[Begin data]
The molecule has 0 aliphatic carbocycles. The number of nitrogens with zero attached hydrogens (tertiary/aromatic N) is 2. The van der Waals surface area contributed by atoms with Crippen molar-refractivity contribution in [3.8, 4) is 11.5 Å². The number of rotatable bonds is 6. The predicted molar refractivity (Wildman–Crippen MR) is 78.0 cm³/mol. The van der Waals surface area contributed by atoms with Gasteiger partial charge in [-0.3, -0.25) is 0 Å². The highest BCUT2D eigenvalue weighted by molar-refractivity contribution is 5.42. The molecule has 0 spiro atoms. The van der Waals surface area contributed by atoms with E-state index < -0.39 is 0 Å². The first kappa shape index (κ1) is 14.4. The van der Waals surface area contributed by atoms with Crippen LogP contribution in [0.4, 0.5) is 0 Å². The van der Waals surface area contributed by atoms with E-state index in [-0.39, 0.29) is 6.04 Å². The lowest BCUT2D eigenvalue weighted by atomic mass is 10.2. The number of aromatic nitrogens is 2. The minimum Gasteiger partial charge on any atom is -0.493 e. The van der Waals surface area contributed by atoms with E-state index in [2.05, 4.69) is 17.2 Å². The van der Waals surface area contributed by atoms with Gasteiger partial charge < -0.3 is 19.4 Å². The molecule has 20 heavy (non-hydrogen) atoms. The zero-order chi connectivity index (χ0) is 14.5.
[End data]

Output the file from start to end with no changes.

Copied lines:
The molecule has 0 aliphatic carbocycles. The number of nitrogens with zero attached hydrogens (tertiary/aromatic N) is 2. The van der Waals surface area contributed by atoms with Crippen molar-refractivity contribution in [3.8, 4) is 11.5 Å². The number of rotatable bonds is 6. The predicted molar refractivity (Wildman–Crippen MR) is 78.0 cm³/mol. The van der Waals surface area contributed by atoms with Gasteiger partial charge in [-0.3, -0.25) is 0 Å². The highest BCUT2D eigenvalue weighted by molar-refractivity contribution is 5.42. The molecule has 0 spiro atoms. The van der Waals surface area contributed by atoms with E-state index < -0.39 is 0 Å². The first kappa shape index (κ1) is 14.4. The van der Waals surface area contributed by atoms with Crippen LogP contribution in [0.4, 0.5) is 0 Å². The van der Waals surface area contributed by atoms with E-state index in [-0.39, 0.29) is 6.04 Å². The lowest BCUT2D eigenvalue weighted by atomic mass is 10.2. The number of aromatic nitrogens is 2. The minimum Gasteiger partial charge on any atom is -0.493 e. The van der Waals surface area contributed by atoms with E-state index in [2.05, 4.69) is 17.2 Å². The van der Waals surface area contributed by atoms with Gasteiger partial charge < -0.3 is 19.4 Å². The molecule has 20 heavy (non-hydrogen) atoms. The zero-order chi connectivity index (χ0) is 14.5.